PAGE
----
Joseph Priestley Statue

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The statue of Joseph Priestley stands in Chamberlain Square in the centre of Birmingham. It was erected on the 100th anniversary of his discovery of oxygen in 1774 (he called it "dephlogisticated air").
Priestley (1733 - 1804) was an 18th-century British theologian, dissenting clergyman, natural philosopher, educator, and political theorist who published over 150 works. He is also usually credited with the discovery of oxygen.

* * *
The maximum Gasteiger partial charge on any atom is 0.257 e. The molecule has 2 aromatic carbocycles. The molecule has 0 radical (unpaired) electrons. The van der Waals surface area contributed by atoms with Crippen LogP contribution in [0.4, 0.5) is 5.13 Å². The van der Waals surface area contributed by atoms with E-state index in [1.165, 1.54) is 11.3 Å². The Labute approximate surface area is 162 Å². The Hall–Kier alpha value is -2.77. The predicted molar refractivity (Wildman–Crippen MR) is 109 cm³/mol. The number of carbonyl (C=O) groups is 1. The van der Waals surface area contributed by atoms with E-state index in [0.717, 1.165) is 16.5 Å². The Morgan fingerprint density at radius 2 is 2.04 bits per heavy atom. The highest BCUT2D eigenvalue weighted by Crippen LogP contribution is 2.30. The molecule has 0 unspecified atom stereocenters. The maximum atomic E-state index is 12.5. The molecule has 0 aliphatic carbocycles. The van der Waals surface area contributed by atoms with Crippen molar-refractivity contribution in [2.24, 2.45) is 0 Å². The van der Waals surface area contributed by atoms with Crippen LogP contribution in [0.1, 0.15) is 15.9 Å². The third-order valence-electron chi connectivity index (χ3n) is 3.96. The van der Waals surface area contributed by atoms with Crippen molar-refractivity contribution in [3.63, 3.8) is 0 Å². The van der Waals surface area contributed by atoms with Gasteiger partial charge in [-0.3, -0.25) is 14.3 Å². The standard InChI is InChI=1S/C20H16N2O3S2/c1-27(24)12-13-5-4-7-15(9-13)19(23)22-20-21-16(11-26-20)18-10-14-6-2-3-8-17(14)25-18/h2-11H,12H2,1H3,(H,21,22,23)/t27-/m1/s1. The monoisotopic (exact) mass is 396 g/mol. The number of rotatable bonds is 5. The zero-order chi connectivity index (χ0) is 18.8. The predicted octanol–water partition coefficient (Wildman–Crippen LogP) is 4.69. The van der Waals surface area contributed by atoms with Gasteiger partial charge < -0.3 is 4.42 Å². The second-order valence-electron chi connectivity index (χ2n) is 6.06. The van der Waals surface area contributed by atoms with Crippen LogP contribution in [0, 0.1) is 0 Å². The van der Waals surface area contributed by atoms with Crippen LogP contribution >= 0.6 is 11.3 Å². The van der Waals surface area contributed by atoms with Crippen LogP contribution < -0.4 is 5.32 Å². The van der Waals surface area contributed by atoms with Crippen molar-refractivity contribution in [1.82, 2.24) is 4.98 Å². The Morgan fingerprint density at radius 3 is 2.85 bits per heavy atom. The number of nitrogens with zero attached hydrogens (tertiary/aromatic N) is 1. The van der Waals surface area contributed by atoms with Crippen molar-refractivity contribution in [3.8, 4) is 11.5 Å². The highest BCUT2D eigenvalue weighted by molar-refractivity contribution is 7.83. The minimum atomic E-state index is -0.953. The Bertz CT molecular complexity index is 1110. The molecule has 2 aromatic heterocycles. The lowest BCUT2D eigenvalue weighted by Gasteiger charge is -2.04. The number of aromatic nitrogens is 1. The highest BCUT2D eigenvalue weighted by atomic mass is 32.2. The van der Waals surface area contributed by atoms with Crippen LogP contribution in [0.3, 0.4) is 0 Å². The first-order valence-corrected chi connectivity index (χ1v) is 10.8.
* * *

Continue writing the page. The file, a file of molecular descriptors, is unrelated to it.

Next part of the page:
A Priestley Memorial Committee was created in 1871. The statue, originally cut in marble, was made by Francis Williamson and unveiled on 1 August 1874 on the eastern side of the Town Hall. The statue shows scientist at the age of 41 making the experiment which led to the discovery of oxygen. He is directing the sun rays through a lens onto some redoxide of mercury in a crucible over which he holds an inverted test-tube. In 1951 the statue was removed and cast in bronze and in 1980 it was placed in its present position. The stone pedestal the Priestley statue stands on is 4.2 metres tall and the statue itself is 2 metres tall.
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